Stepping up when things are down

Housing crisis moves agency to pick up the pace

Becca KnightBecca Knight ’03
Majored in Sociology

Director of Home Repair Ministries
ppalachia Service Project, Inc. (ASP)
Johnson City, Tennessee

The national housing crisis has been in the news lately but housing problems are not new to Appalachia (pop. 20 million)—one of the poorest, most isolated regions of the United States. Yet, as the economic downturn deepens and the number of troubled families continues to rise, there are those who plan to not only meet the need, but to double their efforts.  Becca Knight ’03 is among them.

As the newly appointed Director of Home Repair Ministries for Appalachia Service Project, Inc. (ASP)—a nonprofit organization that provides home repair services for low-income families in Tennessee, Virginia, West Virginia, and Kentucky—Knight is working to increase the number of families her organization serves from 500 to 1,000—a courageous ambition considering the nonprofit’s operating resources continue to dwindle.

“ASP aspires to be the leader in eradicating substandard housing in Appalachia,” claims the confident Knight. “Despite decreases in charitable donations and budget cuts, we hope to double the number of families we serve in the next five years by doubling our volunteers from 15,000 to 30,000.”

Knight derives her bold confidence and unyielding energy from living and working among the people she serves. “In 2000, I helped build a home addition for a young family of four in southwest Virginia,” she recalls. “They had been living in a three-room house, all sharing one bedroom, and had no indoor plumbing. Social Services had been threatening to take the children away. Our work enabled the family to remain together—in a dry, safe, warm home. It was one of the greatest joys of my life.”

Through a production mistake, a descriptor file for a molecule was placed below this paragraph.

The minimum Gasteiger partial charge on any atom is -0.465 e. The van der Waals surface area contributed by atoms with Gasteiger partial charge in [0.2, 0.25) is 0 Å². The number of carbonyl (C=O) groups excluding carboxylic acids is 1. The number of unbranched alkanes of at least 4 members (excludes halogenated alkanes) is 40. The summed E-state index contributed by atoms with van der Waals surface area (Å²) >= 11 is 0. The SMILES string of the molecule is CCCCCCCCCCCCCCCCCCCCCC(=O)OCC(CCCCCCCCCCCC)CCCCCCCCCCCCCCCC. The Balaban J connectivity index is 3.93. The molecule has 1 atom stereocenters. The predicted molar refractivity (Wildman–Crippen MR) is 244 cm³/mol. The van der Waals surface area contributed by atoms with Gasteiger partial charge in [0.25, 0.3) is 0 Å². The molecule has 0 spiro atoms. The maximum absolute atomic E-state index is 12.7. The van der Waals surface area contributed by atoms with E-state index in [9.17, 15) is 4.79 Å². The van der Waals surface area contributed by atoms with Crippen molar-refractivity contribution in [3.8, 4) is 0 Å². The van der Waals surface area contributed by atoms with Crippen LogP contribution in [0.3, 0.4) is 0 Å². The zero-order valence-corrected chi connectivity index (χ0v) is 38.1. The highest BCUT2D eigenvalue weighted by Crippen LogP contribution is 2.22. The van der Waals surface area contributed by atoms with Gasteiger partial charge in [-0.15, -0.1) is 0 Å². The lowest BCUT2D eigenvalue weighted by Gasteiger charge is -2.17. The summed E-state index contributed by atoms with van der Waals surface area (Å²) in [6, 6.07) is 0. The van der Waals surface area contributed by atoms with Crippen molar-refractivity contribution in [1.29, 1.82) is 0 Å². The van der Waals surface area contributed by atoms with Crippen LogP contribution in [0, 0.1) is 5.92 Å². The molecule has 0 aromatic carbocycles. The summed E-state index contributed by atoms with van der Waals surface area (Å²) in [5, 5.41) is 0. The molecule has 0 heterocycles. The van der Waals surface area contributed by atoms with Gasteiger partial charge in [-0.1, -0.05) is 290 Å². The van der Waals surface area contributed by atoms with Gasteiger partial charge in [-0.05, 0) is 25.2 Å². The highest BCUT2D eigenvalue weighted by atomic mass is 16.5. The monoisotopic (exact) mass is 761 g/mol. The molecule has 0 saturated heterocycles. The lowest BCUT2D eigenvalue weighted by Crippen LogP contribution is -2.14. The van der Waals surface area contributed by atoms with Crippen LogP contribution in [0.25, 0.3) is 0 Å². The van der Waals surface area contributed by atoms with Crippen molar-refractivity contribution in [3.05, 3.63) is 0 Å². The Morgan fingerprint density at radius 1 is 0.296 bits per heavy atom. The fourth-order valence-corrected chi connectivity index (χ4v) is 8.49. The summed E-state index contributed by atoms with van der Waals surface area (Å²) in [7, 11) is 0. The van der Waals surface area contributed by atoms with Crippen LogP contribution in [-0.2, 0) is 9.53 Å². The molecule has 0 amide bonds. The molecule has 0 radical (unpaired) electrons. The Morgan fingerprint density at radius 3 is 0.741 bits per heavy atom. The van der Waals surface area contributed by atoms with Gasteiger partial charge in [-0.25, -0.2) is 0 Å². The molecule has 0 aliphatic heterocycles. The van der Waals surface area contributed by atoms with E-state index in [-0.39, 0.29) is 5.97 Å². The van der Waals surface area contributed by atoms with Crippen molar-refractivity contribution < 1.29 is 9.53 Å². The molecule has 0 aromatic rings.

Knight’s experience at ASP is a natural extension of her earlier life at Messiah College. Active in the Agape Center for Service and Learning, Knight, who has since earned a master’s in nonprofit management, led programs to combat hunger and homelessness, which allowed her to gain experience in managing and organizing people who serve.  “I believe that affordable, safe, sanitary housing is a basic human right. ASP’s goal is to address housing needs in Central Appalachia while transforming the lives of volunteers, staff, and the families we serve.”

To learn more about Appalachia Service Project, visit

Posted in 2003, About Service, Agape Center, Alumni, Giving Back, Sociology | Comments Off

Posted on March 3rd, 2009

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